I loved the real-time graphics drawn by the ImageThink team.

I’d suggest that we have been concentrating too much on Boomers and Millennials and should be turning attention towards the next younger generation, whatever you want to call them.

Regardless of their generation, spouses should be treated like separate clients with a discrete advisor relationship in order to stay connected after one passes away, advised Renee Brown, Chief Marketing Officer, Retail Financial Services, TIAA.

Maybe the Retirement Enhancement and Savings Act (RESA) that is currently being debated in Congress could help increase these numbers?

This data should be shared far and wide since I believe most financial planning and other vendors use static expense estimates are maybe increasing slowly due to inflation.  But they certainly are not projecting this kind of volatility. How would that impact retirement planning if it could be properly estimated and built into the plan?

The New Robos for Retirement

This was a ballsy boast by the young Mr. Stinchcombe.  But probably true, given the nature of any company the size of Wells, whether bank or not.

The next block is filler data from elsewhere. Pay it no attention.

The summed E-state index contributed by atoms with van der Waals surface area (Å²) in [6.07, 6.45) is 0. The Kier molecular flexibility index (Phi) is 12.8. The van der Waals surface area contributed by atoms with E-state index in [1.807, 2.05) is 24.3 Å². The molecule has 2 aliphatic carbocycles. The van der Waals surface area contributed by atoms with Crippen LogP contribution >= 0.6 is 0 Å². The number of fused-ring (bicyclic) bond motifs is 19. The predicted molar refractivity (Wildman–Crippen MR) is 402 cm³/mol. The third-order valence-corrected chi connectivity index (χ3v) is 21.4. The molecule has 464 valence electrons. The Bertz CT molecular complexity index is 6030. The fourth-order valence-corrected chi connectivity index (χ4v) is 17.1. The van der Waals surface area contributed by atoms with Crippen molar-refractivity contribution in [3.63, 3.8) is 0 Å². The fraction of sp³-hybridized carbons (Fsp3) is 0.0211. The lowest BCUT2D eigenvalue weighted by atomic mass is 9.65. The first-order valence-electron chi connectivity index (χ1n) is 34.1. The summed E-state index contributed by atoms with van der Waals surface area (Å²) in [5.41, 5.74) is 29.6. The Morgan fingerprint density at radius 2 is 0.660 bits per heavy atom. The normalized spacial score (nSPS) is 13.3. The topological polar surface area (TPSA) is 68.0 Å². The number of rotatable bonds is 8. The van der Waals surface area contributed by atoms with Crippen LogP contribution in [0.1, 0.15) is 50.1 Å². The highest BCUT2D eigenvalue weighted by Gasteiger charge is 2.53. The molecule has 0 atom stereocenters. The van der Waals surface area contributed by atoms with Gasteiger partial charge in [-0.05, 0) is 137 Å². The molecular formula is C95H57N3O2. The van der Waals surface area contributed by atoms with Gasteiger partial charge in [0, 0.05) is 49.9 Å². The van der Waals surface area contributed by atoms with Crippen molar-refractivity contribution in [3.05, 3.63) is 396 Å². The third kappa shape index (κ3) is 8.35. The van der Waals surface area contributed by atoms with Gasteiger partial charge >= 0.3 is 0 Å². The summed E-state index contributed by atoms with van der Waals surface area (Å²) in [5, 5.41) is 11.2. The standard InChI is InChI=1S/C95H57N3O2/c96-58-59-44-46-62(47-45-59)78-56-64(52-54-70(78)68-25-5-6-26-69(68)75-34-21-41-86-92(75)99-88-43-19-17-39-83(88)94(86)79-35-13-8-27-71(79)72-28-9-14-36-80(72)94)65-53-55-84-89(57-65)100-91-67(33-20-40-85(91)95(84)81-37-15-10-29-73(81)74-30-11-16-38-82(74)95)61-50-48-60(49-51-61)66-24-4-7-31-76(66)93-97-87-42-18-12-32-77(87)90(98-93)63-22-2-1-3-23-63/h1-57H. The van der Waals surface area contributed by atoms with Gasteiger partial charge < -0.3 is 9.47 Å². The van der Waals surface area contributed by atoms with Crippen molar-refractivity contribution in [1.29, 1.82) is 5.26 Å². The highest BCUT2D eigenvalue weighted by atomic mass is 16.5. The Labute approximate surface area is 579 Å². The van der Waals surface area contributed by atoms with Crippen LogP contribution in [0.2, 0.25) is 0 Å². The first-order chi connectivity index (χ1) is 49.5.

I’d like to see the data to back up this claim.  My parents are on Medicare but need to pay for supplemental gap insurance as well as a lot of out of pocket costs for prescription drugs that Medicare doesn’t cover. Their inflation is definitely not negative!

Lofty goals indeed!  With so much competition in the digital advice space, targeting a niche is critical to gain any traction. I’m not sure that seniors are the best target for a digital solution, but they certainly need a lot of advice.

Stinchcombe ran the table in this session with everyone quote I pulled belonging to him. That’s what I call being well-prepared for a panel discussion!